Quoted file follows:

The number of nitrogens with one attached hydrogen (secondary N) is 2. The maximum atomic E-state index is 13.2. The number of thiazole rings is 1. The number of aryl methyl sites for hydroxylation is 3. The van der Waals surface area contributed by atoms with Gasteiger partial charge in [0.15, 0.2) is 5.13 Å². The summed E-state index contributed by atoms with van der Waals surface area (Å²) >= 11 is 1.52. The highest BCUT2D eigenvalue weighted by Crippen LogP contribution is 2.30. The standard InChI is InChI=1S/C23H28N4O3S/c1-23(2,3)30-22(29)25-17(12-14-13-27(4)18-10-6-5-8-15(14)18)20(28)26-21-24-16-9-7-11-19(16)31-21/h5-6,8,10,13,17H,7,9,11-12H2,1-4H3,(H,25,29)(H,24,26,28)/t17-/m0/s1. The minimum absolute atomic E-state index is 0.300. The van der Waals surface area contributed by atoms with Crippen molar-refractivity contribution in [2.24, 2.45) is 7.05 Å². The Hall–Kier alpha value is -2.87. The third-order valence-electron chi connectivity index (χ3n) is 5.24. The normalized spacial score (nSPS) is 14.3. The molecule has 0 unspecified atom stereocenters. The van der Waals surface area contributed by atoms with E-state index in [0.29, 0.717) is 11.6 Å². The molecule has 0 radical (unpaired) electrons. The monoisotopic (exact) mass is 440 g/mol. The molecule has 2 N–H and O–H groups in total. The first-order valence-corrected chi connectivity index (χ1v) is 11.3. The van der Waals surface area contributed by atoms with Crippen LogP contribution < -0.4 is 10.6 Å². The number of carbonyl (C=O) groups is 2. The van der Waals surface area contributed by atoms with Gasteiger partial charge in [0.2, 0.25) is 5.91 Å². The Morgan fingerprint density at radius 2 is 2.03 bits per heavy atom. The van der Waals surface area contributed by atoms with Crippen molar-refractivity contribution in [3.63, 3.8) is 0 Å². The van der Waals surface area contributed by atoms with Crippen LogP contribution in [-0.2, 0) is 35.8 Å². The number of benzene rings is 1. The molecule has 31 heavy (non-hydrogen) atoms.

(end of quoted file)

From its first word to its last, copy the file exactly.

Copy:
The number of nitrogens with one attached hydrogen (secondary N) is 2. The maximum atomic E-state index is 13.2. The number of thiazole rings is 1. The number of aryl methyl sites for hydroxylation is 3. The van der Waals surface area contributed by atoms with Gasteiger partial charge in [0.15, 0.2) is 5.13 Å². The summed E-state index contributed by atoms with van der Waals surface area (Å²) >= 11 is 1.52. The highest BCUT2D eigenvalue weighted by Crippen LogP contribution is 2.30. The standard InChI is InChI=1S/C23H28N4O3S/c1-23(2,3)30-22(29)25-17(12-14-13-27(4)18-10-6-5-8-15(14)18)20(28)26-21-24-16-9-7-11-19(16)31-21/h5-6,8,10,13,17H,7,9,11-12H2,1-4H3,(H,25,29)(H,24,26,28)/t17-/m0/s1. The minimum absolute atomic E-state index is 0.300. The van der Waals surface area contributed by atoms with Crippen molar-refractivity contribution in [2.24, 2.45) is 7.05 Å². The Hall–Kier alpha value is -2.87. The third-order valence-electron chi connectivity index (χ3n) is 5.24. The normalized spacial score (nSPS) is 14.3. The molecule has 0 unspecified atom stereocenters. The van der Waals surface area contributed by atoms with E-state index in [0.29, 0.717) is 11.6 Å². The molecule has 0 radical (unpaired) electrons. The monoisotopic (exact) mass is 440 g/mol. The molecule has 2 N–H and O–H groups in total. The first-order valence-corrected chi connectivity index (χ1v) is 11.3. The van der Waals surface area contributed by atoms with Crippen LogP contribution < -0.4 is 10.6 Å². The number of carbonyl (C=O) groups is 2. The van der Waals surface area contributed by atoms with Gasteiger partial charge in [0.2, 0.25) is 5.91 Å². The Morgan fingerprint density at radius 2 is 2.03 bits per heavy atom. The van der Waals surface area contributed by atoms with Crippen molar-refractivity contribution in [3.63, 3.8) is 0 Å². The van der Waals surface area contributed by atoms with Crippen LogP contribution in [-0.2, 0) is 35.8 Å². The number of benzene rings is 1. The molecule has 31 heavy (non-hydrogen) atoms.